We've Got Hollywood Covered

Dennis Hopper’s Fascinating But Ultimately Tragic Life

Guest Blog: In "Dennis Hopper: The Wild Ride of a Hollywood Rebel," author Peter Winkler paints a portrait of a unique actor and arts lover who tragically died with anger in his heart 

In his new book, "Dennis Hopper: The Wild Ride of a Hollywood Rebel," author Peter Winkler writes that during his childhood Dennis Hopper's love of the arts stemmed from staring at the flat horizon in Kansas.

Hopper's first wife, Brooke Hayward. recalls, "His mother was a nightmare. She talked endlessly. You couldn't stop her." In 2004 CBS reported, "Dennis' mother was wild, very emotional, a screamer and a yeller."

“I had total sexual fantasies about my mother," Hopper said. These fantasies remained fantasies.

"Hopper viewed anything less than unconditional love and total compliance with part of his wishes as a continuous pattern of betrayal by women that began with his conflict with his mother," Winkler writes. "He tended to view women as servile sex objects."

Reporter Brad Darrach said, "To Dennis a woman is either a whore or a madonna or both. He wants you to be a fantasy creature and he leaves you if you try to become real."

In Winkler's book, we have gobs of gossip fresh for the media and it will keep you turning those pages. Such as the time a 16-year-old Natalie Wood, who was playing a juvenile delinquent along with Hopper in "Rebel Without a Cause," wanted to experience an orgy. Wood was a consummate researcher of the sex lives of the stars of Hollywood in its Golden Age.

Winkler writes, “Wood wanted to take a bath in champagne and then move on to the orgy.” Instead she moved on to the emergency room of the closest hospital as the champagne burned her insides. The orgy never happened.

Terry Southern, John Wayne, Karen Black, George Stevens, Robert Rauschenberg, Andy Warhol, Jack Nicholson and James Dean are a few of those whose lives intersected with Hopper, and with each notable there is a story.

Among the most interesting observations by Winkler are Hopper's first studies of Shakespeare at the Old Vic in San Diego and how a director told him to forget Shakespeare for acting in movies. it was Dean, however, who taught Hopper how to act for film.

To a degree. Winkler glorifies alcoholism by not pointing out how Hopper's being so driven by ego is standard for an alcoholic. In the early '80s Hopper became sober. It took him some time to give up pot, and as he lay dying from prostate cancer, he found comfort in medicinal marijuana.

Before he died he had grown into being a patron of the arts. He had been a collector of Pop art before it had become fashionable. Ed Ruscha, Julian Schnabel, Rauschenberg and, of course, Warhol were some of the artists he collected.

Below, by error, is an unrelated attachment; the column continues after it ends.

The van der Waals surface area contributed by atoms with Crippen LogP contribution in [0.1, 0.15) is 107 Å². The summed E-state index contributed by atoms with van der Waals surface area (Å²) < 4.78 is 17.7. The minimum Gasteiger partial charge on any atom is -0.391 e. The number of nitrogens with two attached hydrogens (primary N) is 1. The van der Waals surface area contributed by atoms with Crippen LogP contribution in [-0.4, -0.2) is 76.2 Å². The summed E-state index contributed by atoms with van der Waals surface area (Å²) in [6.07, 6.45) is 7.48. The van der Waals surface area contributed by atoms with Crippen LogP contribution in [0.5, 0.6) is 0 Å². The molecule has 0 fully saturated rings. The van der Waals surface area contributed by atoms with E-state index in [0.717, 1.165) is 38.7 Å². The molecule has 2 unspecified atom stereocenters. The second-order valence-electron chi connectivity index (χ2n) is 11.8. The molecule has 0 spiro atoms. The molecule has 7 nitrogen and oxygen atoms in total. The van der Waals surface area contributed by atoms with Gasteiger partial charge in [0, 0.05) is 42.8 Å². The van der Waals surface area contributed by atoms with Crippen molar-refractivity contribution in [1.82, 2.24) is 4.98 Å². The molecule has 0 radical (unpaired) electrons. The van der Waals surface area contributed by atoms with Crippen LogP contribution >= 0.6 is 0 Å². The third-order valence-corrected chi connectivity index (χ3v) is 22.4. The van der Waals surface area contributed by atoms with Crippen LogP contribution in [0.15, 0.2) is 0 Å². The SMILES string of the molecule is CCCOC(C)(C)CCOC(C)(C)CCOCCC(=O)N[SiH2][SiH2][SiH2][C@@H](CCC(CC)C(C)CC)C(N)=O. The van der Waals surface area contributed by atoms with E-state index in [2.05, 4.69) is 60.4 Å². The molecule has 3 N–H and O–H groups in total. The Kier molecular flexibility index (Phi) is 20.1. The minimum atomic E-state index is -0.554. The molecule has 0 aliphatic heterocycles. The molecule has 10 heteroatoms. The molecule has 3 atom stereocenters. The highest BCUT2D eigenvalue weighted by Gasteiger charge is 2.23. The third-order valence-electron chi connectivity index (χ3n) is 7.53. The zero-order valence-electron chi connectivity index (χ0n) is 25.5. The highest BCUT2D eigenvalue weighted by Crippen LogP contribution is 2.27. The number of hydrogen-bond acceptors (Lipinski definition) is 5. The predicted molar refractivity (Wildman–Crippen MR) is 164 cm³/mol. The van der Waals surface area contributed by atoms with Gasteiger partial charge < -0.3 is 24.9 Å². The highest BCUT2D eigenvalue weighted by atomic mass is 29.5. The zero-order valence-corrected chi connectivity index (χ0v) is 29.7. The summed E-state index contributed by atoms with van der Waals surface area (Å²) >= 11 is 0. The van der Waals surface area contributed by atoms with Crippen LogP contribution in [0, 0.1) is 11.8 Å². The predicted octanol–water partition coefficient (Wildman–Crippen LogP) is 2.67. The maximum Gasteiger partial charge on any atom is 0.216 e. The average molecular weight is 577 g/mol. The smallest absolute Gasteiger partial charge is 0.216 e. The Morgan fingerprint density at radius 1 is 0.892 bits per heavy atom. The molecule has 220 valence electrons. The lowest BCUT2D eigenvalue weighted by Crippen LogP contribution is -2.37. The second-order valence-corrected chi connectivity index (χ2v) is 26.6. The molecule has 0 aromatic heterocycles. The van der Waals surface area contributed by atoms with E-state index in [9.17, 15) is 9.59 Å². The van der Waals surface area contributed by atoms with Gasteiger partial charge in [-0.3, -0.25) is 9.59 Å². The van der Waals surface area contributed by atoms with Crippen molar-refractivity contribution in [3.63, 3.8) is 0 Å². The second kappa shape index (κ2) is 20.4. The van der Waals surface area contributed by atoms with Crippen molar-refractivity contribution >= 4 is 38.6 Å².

Warhol did Dennis Hopper's portrait, and when Hopper shot bullets holes in his Mao painting, Warhol endorsed it, giving it greater value. A show of Hopper's art work was shown only months after his death on May 29, 2010, at L.A's Geffen Contemporary gallery.

Becoming an artist himself was one way he was able to sublimate his need to write or to direct movies. Hopper's ego sought endless recognition and even as he was dying of cancer, he managed to accept a star from the Hollywood Chamber of Commerce on the Walk of Fame.

Marriages to Brooke Hayward (daughter Marin), to Michelle Phillips for only eight days, to Daria Halprin of "Zabriskie Point" fame (daughter Ruthanna), Katherine La Nasa (son Henry), and  finally Victoria Duffy (daughter Galen) were his romances. He showed violence to several of these women.

Hopper courted and worked the press until his end. Winkler writes, “On Jan. 15, 2010, he told the Huffington Post that he had filed for divorce from his wife of 14 years the previous day. Then Hopper said (in doublespeak) that he wished his wife Victoria the best.”

Some of his films, including "Easy Rider," "Blue Velvet" and "Speed," brought him notoriety and wealth. His awards — from the Cannes Film Festival and Boston Society of Film, among others — brought him respect and fame.

But Dennis Hopper chose to die with anger in his heart battling his fifth wife, Victoria, for material possessions.

Winkler writes, ‘Sadly the bitterness between Dennis and Victoria Hopper didn’t end with his death. A letter from his attorney disinviting her from his funeral reached her just hours before the ceremony commenced.”

How tragic, Dennis Hopper.

Carole Mallory is an actress, journalist, professor, film critic. Her film credits include “Stepford Wives” and “Looking for Mr. Goodbar.” As a supermodel she graced the covers of Cosmopolitan, New York, Newsweek. Her new novel, "Flash," hit #22 on Kindle's bestseller list of erotica in its first day of release. She also has written a memoir of her time with Norman Mailer, “Loving Mailer.”  After the writer's death, she sold her archive of his papers to Harvard. Her journalistic pieces on Vonnegut, Jong, Vidal, Baryshinikov, Heller have been published in Parade, Esquire, Playboy, Los Angeles Magazine, the Huffington Post. Her review of Charles Shields' biography of Kurt Vonnegut, "And So It Goes," was published in the Sunday Philadelphia Inquirer.  She is teaching creative writing at Temple University and Rosemont College and blogs at malloryhollywoodeast@blogspot.com.